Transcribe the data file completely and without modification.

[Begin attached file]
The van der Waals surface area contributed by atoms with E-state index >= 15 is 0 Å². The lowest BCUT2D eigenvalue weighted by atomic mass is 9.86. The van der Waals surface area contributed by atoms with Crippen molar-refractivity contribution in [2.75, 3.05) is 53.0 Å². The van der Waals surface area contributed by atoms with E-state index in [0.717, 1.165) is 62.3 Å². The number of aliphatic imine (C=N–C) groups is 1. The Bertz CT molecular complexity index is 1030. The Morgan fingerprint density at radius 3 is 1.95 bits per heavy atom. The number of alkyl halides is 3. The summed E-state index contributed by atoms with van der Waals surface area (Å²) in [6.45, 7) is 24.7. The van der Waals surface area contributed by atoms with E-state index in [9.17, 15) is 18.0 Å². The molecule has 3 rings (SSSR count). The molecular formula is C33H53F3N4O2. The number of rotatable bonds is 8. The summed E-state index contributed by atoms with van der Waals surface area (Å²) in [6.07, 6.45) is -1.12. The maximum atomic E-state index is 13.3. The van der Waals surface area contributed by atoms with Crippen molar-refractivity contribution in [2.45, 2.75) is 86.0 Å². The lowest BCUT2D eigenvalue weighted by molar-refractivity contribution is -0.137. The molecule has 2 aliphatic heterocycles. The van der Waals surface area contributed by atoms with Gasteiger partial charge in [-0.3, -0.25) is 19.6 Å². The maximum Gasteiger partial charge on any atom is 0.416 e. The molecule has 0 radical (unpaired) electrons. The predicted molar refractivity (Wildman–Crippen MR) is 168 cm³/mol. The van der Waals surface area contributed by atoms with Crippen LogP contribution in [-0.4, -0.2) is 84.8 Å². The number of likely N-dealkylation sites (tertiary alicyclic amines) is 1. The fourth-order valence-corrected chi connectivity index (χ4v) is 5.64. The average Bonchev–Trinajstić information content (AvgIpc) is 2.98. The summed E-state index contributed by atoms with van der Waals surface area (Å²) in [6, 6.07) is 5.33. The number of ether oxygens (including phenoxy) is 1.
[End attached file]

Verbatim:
The van der Waals surface area contributed by atoms with E-state index >= 15 is 0 Å². The lowest BCUT2D eigenvalue weighted by atomic mass is 9.86. The van der Waals surface area contributed by atoms with Crippen molar-refractivity contribution in [2.75, 3.05) is 53.0 Å². The van der Waals surface area contributed by atoms with E-state index in [0.717, 1.165) is 62.3 Å². The number of aliphatic imine (C=N–C) groups is 1. The Bertz CT molecular complexity index is 1030. The Morgan fingerprint density at radius 3 is 1.95 bits per heavy atom. The number of alkyl halides is 3. The summed E-state index contributed by atoms with van der Waals surface area (Å²) in [6.45, 7) is 24.7. The van der Waals surface area contributed by atoms with E-state index in [9.17, 15) is 18.0 Å². The molecule has 3 rings (SSSR count). The molecular formula is C33H53F3N4O2. The number of rotatable bonds is 8. The summed E-state index contributed by atoms with van der Waals surface area (Å²) in [6.07, 6.45) is -1.12. The maximum atomic E-state index is 13.3. The van der Waals surface area contributed by atoms with Crippen molar-refractivity contribution in [2.45, 2.75) is 86.0 Å². The lowest BCUT2D eigenvalue weighted by molar-refractivity contribution is -0.137. The molecule has 2 aliphatic heterocycles. The van der Waals surface area contributed by atoms with Gasteiger partial charge in [-0.3, -0.25) is 19.6 Å². The maximum Gasteiger partial charge on any atom is 0.416 e. The molecule has 0 radical (unpaired) electrons. The predicted molar refractivity (Wildman–Crippen MR) is 168 cm³/mol. The van der Waals surface area contributed by atoms with Crippen LogP contribution in [-0.4, -0.2) is 84.8 Å². The number of likely N-dealkylation sites (tertiary alicyclic amines) is 1. The fourth-order valence-corrected chi connectivity index (χ4v) is 5.64. The average Bonchev–Trinajstić information content (AvgIpc) is 2.98. The summed E-state index contributed by atoms with van der Waals surface area (Å²) in [6, 6.07) is 5.33. The number of ether oxygens (including phenoxy) is 1.